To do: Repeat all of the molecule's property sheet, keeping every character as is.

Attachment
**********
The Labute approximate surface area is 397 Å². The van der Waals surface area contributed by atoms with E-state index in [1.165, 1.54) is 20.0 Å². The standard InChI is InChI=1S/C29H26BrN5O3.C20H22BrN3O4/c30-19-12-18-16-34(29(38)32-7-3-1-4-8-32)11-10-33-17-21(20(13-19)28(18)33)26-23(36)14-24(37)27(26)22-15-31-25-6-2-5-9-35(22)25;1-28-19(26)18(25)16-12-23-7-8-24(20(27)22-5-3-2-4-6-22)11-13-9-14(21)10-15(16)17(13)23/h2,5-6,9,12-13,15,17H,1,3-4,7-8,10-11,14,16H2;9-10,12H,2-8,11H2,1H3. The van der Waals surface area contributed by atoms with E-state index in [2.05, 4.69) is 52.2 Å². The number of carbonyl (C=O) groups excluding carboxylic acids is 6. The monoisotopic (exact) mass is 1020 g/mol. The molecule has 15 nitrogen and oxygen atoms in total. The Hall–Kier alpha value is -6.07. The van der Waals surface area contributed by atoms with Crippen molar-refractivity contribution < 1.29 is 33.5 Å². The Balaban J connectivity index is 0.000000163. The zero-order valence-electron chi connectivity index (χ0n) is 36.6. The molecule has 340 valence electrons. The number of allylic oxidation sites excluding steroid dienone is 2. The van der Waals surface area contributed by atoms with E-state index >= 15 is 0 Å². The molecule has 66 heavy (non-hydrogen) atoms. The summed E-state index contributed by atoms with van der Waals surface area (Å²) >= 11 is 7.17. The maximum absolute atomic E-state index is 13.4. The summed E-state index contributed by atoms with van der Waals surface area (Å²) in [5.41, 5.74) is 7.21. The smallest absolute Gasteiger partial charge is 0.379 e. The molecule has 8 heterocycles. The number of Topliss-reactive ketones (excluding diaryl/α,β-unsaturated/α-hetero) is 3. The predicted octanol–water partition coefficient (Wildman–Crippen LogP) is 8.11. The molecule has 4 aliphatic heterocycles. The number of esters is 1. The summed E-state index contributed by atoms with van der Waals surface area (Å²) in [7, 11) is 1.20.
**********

The Labute approximate surface area is 397 Å². The van der Waals surface area contributed by atoms with E-state index in [1.165, 1.54) is 20.0 Å². The standard InChI is InChI=1S/C29H26BrN5O3.C20H22BrN3O4/c30-19-12-18-16-34(29(38)32-7-3-1-4-8-32)11-10-33-17-21(20(13-19)28(18)33)26-23(36)14-24(37)27(26)22-15-31-25-6-2-5-9-35(22)25;1-28-19(26)18(25)16-12-23-7-8-24(20(27)22-5-3-2-4-6-22)11-13-9-14(21)10-15(16)17(13)23/h2,5-6,9,12-13,15,17H,1,3-4,7-8,10-11,14,16H2;9-10,12H,2-8,11H2,1H3. The van der Waals surface area contributed by atoms with E-state index in [2.05, 4.69) is 52.2 Å². The number of carbonyl (C=O) groups excluding carboxylic acids is 6. The monoisotopic (exact) mass is 1020 g/mol. The molecule has 15 nitrogen and oxygen atoms in total. The Hall–Kier alpha value is -6.07. The van der Waals surface area contributed by atoms with Crippen molar-refractivity contribution < 1.29 is 33.5 Å². The Balaban J connectivity index is 0.000000163. The zero-order valence-electron chi connectivity index (χ0n) is 36.6. The molecule has 340 valence electrons. The number of allylic oxidation sites excluding steroid dienone is 2. The van der Waals surface area contributed by atoms with E-state index >= 15 is 0 Å². The molecule has 66 heavy (non-hydrogen) atoms. The summed E-state index contributed by atoms with van der Waals surface area (Å²) >= 11 is 7.17. The maximum absolute atomic E-state index is 13.4. The summed E-state index contributed by atoms with van der Waals surface area (Å²) in [5.41, 5.74) is 7.21. The smallest absolute Gasteiger partial charge is 0.379 e. The molecule has 8 heterocycles. The number of Topliss-reactive ketones (excluding diaryl/α,β-unsaturated/α-hetero) is 3. The predicted octanol–water partition coefficient (Wildman–Crippen LogP) is 8.11. The molecule has 4 aliphatic heterocycles. The number of esters is 1. The summed E-state index contributed by atoms with van der Waals surface area (Å²) in [7, 11) is 1.20.